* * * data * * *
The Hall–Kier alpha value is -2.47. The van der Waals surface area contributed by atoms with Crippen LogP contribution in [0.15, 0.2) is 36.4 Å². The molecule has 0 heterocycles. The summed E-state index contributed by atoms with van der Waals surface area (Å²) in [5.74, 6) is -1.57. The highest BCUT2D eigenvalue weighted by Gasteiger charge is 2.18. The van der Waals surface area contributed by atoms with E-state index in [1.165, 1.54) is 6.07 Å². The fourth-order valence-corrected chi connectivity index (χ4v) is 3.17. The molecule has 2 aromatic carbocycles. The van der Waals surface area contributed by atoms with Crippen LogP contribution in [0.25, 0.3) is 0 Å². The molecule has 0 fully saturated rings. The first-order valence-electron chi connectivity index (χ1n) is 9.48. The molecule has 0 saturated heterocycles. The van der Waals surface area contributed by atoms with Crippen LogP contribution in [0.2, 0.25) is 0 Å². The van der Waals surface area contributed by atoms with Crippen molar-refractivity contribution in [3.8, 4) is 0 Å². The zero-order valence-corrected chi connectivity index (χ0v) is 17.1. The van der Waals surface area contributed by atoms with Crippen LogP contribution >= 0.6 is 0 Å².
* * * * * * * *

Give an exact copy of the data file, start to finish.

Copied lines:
The Hall–Kier alpha value is -2.47. The van der Waals surface area contributed by atoms with Crippen LogP contribution in [0.15, 0.2) is 36.4 Å². The molecule has 0 heterocycles. The summed E-state index contributed by atoms with van der Waals surface area (Å²) in [5.74, 6) is -1.57. The highest BCUT2D eigenvalue weighted by Gasteiger charge is 2.18. The van der Waals surface area contributed by atoms with E-state index in [1.165, 1.54) is 6.07 Å². The fourth-order valence-corrected chi connectivity index (χ4v) is 3.17. The molecule has 2 aromatic carbocycles. The van der Waals surface area contributed by atoms with Crippen LogP contribution in [0.25, 0.3) is 0 Å². The molecule has 0 fully saturated rings. The first-order valence-electron chi connectivity index (χ1n) is 9.48. The molecule has 0 saturated heterocycles. The van der Waals surface area contributed by atoms with Crippen LogP contribution in [0.2, 0.25) is 0 Å². The van der Waals surface area contributed by atoms with Crippen molar-refractivity contribution in [3.8, 4) is 0 Å². The zero-order valence-corrected chi connectivity index (χ0v) is 17.1. The van der Waals surface area contributed by atoms with Crippen LogP contribution >= 0.6 is 0 Å².